However, not all insurers impose embargoes, there may be insurers who have not placed an embargo, and property owners may be able to find cover.

Financial hardship
Financial hardship means a reasonable inability to meet debts, contracted payments, bills or daily living expenses due to life circumstances, such as losing your job or suffering from an illness. In relation to insurance it means you are unable to meet your obligations to pay your premium to an insurer.

Financial loss
Financial loss is;
a) the damage or destruction of an asset that has a financial value.
b) a type of insurance that covers liability claims from a loss that is solely financial – that is, it does not cause injury or property damage. For example, professional liability insurance.

Fraud is when someone deliberately lies or exaggerates details in a claim to get money or compensation dishonestly.

General insurance
General insurance includes insurance policies that protect your property and your financial risk, including motor vehicle, home building and contents and travel insurance. It excludes life insurance and health insurance products.

Grace period
If you haven’t paid your premium on time, your insurance company will usually allow a period of up to 28 days during which it will continue the policy. If you pay the premium during the grace period, your insurance company treats it as though it was paid on time. If you do not pay you premium in this period, the policy may lapse soon after and leave you without any cover.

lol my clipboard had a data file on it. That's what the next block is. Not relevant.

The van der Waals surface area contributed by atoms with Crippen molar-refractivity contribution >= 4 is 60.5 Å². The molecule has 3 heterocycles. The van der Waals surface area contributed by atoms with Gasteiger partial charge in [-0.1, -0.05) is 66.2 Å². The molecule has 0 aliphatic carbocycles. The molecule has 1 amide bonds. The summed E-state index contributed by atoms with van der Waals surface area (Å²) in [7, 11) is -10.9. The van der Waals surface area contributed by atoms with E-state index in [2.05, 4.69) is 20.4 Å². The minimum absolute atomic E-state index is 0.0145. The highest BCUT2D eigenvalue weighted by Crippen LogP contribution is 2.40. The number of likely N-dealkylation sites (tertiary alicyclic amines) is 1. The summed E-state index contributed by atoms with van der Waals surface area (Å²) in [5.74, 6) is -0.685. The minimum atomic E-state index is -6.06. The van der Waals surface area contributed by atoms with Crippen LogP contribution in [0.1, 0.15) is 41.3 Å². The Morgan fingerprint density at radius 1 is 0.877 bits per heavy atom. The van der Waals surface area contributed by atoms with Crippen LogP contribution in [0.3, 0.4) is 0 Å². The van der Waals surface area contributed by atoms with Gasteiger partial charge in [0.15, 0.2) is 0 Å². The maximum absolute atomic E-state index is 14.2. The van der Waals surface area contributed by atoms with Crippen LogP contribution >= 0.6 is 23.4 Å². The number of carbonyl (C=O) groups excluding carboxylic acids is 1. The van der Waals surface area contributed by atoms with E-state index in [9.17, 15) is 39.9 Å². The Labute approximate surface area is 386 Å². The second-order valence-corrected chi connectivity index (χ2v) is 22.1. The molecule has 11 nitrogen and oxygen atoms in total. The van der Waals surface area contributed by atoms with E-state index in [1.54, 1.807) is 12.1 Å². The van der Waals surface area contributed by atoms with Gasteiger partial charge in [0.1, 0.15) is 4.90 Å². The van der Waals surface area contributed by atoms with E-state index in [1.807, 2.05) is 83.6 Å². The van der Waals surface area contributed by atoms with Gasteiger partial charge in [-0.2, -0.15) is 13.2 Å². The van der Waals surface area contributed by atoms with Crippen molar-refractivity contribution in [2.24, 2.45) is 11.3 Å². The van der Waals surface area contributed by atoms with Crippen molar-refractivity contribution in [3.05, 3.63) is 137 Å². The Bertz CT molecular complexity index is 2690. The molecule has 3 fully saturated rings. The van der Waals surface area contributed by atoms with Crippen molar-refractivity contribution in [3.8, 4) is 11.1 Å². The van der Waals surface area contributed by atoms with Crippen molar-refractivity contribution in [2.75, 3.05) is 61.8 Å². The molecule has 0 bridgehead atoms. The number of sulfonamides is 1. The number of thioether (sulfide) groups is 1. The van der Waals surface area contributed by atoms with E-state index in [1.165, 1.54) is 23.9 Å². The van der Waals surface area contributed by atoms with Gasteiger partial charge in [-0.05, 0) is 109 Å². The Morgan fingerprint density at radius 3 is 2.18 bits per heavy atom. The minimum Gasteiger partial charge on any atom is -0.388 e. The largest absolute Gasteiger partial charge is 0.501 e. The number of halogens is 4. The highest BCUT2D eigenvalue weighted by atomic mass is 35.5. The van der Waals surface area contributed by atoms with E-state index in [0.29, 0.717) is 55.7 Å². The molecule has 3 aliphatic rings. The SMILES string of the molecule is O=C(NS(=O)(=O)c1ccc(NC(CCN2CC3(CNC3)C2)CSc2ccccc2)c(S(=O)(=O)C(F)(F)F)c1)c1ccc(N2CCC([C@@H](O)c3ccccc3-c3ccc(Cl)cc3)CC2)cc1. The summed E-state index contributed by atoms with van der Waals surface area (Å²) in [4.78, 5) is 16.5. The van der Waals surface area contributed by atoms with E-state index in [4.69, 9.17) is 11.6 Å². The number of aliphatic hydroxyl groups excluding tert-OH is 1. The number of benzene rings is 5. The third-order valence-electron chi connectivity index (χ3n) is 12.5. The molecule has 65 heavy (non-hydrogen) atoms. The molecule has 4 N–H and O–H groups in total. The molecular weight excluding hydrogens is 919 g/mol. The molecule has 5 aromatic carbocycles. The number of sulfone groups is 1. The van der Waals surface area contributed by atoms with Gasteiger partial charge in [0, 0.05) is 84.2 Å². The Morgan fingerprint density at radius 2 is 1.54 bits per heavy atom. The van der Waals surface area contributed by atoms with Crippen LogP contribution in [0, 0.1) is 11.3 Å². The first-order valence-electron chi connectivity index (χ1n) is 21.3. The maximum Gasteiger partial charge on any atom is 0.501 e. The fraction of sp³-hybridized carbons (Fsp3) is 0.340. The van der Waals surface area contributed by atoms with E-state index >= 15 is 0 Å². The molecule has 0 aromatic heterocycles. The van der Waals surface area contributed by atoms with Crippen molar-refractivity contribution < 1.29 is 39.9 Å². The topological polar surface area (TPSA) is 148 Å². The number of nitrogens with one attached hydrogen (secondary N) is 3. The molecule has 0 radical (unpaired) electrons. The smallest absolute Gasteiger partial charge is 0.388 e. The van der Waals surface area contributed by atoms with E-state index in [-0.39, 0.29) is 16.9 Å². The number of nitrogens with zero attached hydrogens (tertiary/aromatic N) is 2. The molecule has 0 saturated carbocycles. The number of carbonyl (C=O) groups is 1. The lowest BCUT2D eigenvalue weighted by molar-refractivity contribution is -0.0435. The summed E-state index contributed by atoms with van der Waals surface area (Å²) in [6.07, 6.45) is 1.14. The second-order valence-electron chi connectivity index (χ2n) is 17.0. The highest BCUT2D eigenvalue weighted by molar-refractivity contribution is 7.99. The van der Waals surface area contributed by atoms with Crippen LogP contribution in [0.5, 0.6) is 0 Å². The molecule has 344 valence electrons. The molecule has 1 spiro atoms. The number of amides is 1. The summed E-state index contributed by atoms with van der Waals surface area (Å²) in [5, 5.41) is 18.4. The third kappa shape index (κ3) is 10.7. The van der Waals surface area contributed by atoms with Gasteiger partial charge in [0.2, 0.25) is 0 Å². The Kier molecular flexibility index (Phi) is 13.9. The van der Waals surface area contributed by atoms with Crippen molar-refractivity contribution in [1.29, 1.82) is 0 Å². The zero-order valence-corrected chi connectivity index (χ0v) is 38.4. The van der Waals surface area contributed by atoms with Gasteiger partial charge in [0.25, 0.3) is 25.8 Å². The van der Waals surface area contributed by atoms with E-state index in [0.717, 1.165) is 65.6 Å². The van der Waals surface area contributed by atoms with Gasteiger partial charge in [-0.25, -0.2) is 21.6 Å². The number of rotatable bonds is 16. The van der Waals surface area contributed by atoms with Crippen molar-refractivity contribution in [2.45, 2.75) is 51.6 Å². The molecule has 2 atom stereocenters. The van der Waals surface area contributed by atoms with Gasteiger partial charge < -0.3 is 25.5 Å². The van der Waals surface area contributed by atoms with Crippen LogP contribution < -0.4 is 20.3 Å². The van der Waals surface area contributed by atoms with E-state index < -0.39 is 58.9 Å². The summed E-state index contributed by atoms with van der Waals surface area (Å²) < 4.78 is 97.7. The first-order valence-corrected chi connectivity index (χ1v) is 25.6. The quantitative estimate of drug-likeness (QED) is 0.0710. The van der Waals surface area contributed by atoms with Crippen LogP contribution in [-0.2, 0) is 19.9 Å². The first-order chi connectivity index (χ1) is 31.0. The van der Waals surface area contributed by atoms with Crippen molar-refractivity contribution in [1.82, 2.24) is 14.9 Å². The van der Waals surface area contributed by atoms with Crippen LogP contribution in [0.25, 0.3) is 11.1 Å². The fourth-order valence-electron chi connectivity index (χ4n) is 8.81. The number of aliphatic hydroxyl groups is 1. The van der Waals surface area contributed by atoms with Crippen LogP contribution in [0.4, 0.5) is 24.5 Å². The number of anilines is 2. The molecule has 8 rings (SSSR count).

General Insurance Code of Practice
The General Insurance Code of Practice sets out the standards that general insurers must meet when interacting with customers at different stages of the customer experience journey. These different stages of the customer experience journey include when buying or renewing insurance, when making a claim or complaint, when supporting customers experiencing vulnerability. The performance of the industry and each general insurer who subscribes to the General Insurance Code of Practice is monitored and enforced by the General Insurance Code Governance Committee.

A hazard is something that makes your situation more risky. For example, if you store explosives in your house, that’s a hazard that increases the risk of an explosion.

Hydrology is the field of study and expertise that can determine how a home or property was inundated. Insurers will arrange a hydrology report in cases where they need to determine the primary cause of water inundation to make a claim decision.